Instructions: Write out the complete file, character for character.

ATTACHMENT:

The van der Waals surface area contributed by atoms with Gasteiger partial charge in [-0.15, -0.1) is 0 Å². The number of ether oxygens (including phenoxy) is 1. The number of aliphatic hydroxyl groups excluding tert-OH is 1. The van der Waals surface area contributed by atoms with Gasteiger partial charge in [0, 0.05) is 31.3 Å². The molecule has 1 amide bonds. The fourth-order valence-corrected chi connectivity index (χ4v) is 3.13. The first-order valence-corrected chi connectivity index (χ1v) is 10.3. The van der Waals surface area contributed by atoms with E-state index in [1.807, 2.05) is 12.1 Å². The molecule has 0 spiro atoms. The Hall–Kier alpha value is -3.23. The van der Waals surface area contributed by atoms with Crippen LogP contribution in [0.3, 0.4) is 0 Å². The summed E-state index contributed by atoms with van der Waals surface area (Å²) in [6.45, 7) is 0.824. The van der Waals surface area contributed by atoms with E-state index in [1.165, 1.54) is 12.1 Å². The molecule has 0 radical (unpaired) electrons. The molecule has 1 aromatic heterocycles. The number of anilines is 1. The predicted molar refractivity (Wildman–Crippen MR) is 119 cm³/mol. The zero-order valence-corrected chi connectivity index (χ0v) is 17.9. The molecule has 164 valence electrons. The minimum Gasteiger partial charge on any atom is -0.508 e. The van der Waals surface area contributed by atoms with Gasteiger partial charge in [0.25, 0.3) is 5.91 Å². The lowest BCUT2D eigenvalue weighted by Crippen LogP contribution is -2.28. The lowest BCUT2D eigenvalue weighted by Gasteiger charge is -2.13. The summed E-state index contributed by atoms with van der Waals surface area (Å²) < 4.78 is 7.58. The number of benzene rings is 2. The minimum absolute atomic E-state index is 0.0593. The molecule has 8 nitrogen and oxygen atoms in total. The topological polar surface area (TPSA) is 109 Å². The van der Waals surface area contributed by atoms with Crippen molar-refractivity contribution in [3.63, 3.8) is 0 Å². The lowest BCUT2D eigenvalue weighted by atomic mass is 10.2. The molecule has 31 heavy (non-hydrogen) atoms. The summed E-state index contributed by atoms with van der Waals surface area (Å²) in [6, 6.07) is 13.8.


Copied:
The van der Waals surface area contributed by atoms with Gasteiger partial charge in [-0.15, -0.1) is 0 Å². The number of ether oxygens (including phenoxy) is 1. The number of aliphatic hydroxyl groups excluding tert-OH is 1. The van der Waals surface area contributed by atoms with Gasteiger partial charge in [0, 0.05) is 31.3 Å². The molecule has 1 amide bonds. The fourth-order valence-corrected chi connectivity index (χ4v) is 3.13. The first-order valence-corrected chi connectivity index (χ1v) is 10.3. The van der Waals surface area contributed by atoms with E-state index in [1.807, 2.05) is 12.1 Å². The molecule has 0 spiro atoms. The Hall–Kier alpha value is -3.23. The van der Waals surface area contributed by atoms with Crippen LogP contribution in [0.3, 0.4) is 0 Å². The summed E-state index contributed by atoms with van der Waals surface area (Å²) in [6.45, 7) is 0.824. The van der Waals surface area contributed by atoms with E-state index in [1.165, 1.54) is 12.1 Å². The molecule has 0 radical (unpaired) electrons. The molecule has 1 aromatic heterocycles. The number of anilines is 1. The predicted molar refractivity (Wildman–Crippen MR) is 119 cm³/mol. The zero-order valence-corrected chi connectivity index (χ0v) is 17.9. The molecule has 164 valence electrons. The minimum Gasteiger partial charge on any atom is -0.508 e. The van der Waals surface area contributed by atoms with Gasteiger partial charge in [0.25, 0.3) is 5.91 Å². The lowest BCUT2D eigenvalue weighted by Crippen LogP contribution is -2.28. The lowest BCUT2D eigenvalue weighted by Gasteiger charge is -2.13. The summed E-state index contributed by atoms with van der Waals surface area (Å²) < 4.78 is 7.58. The number of benzene rings is 2. The minimum absolute atomic E-state index is 0.0593. The molecule has 8 nitrogen and oxygen atoms in total. The topological polar surface area (TPSA) is 109 Å². The van der Waals surface area contributed by atoms with Crippen molar-refractivity contribution in [3.63, 3.8) is 0 Å². The lowest BCUT2D eigenvalue weighted by atomic mass is 10.2. The molecule has 31 heavy (non-hydrogen) atoms. The summed E-state index contributed by atoms with van der Waals surface area (Å²) in [6, 6.07) is 13.8.